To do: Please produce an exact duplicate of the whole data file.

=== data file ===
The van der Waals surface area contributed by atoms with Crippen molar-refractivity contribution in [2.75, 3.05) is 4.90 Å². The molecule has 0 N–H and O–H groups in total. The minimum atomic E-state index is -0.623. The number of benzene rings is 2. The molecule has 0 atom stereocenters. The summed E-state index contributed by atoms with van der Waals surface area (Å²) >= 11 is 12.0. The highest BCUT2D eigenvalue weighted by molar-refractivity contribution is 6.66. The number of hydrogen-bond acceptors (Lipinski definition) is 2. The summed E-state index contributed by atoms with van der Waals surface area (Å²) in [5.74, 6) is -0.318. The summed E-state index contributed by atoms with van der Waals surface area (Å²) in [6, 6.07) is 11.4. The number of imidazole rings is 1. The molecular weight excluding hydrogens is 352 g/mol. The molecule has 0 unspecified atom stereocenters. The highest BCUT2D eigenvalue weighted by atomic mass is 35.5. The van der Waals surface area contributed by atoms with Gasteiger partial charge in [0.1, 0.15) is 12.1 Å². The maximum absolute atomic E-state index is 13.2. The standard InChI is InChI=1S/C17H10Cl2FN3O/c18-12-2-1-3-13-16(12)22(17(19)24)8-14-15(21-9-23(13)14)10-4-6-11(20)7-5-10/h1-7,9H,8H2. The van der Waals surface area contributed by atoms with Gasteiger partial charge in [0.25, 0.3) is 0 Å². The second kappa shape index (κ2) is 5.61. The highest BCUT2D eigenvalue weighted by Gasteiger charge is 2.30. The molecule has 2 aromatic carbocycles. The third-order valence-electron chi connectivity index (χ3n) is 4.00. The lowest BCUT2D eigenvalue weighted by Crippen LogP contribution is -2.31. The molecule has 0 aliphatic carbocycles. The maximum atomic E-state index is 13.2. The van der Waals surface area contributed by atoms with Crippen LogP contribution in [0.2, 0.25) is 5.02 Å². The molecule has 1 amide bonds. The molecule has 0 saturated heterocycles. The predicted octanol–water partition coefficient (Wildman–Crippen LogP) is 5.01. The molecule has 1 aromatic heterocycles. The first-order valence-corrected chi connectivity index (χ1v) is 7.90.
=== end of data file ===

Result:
The van der Waals surface area contributed by atoms with Crippen molar-refractivity contribution in [2.75, 3.05) is 4.90 Å². The molecule has 0 N–H and O–H groups in total. The minimum atomic E-state index is -0.623. The number of benzene rings is 2. The molecule has 0 atom stereocenters. The summed E-state index contributed by atoms with van der Waals surface area (Å²) >= 11 is 12.0. The highest BCUT2D eigenvalue weighted by molar-refractivity contribution is 6.66. The number of hydrogen-bond acceptors (Lipinski definition) is 2. The summed E-state index contributed by atoms with van der Waals surface area (Å²) in [5.74, 6) is -0.318. The summed E-state index contributed by atoms with van der Waals surface area (Å²) in [6, 6.07) is 11.4. The number of imidazole rings is 1. The molecular weight excluding hydrogens is 352 g/mol. The molecule has 0 unspecified atom stereocenters. The highest BCUT2D eigenvalue weighted by atomic mass is 35.5. The van der Waals surface area contributed by atoms with Gasteiger partial charge in [0.1, 0.15) is 12.1 Å². The maximum absolute atomic E-state index is 13.2. The standard InChI is InChI=1S/C17H10Cl2FN3O/c18-12-2-1-3-13-16(12)22(17(19)24)8-14-15(21-9-23(13)14)10-4-6-11(20)7-5-10/h1-7,9H,8H2. The van der Waals surface area contributed by atoms with Gasteiger partial charge in [0.25, 0.3) is 0 Å². The second kappa shape index (κ2) is 5.61. The highest BCUT2D eigenvalue weighted by Gasteiger charge is 2.30. The molecule has 2 aromatic carbocycles. The third-order valence-electron chi connectivity index (χ3n) is 4.00. The lowest BCUT2D eigenvalue weighted by Crippen LogP contribution is -2.31. The molecule has 0 aliphatic carbocycles. The maximum atomic E-state index is 13.2. The van der Waals surface area contributed by atoms with Crippen LogP contribution in [0.2, 0.25) is 5.02 Å². The molecule has 1 amide bonds. The molecule has 0 saturated heterocycles. The predicted octanol–water partition coefficient (Wildman–Crippen LogP) is 5.01. The molecule has 1 aromatic heterocycles. The first-order valence-corrected chi connectivity index (χ1v) is 7.90.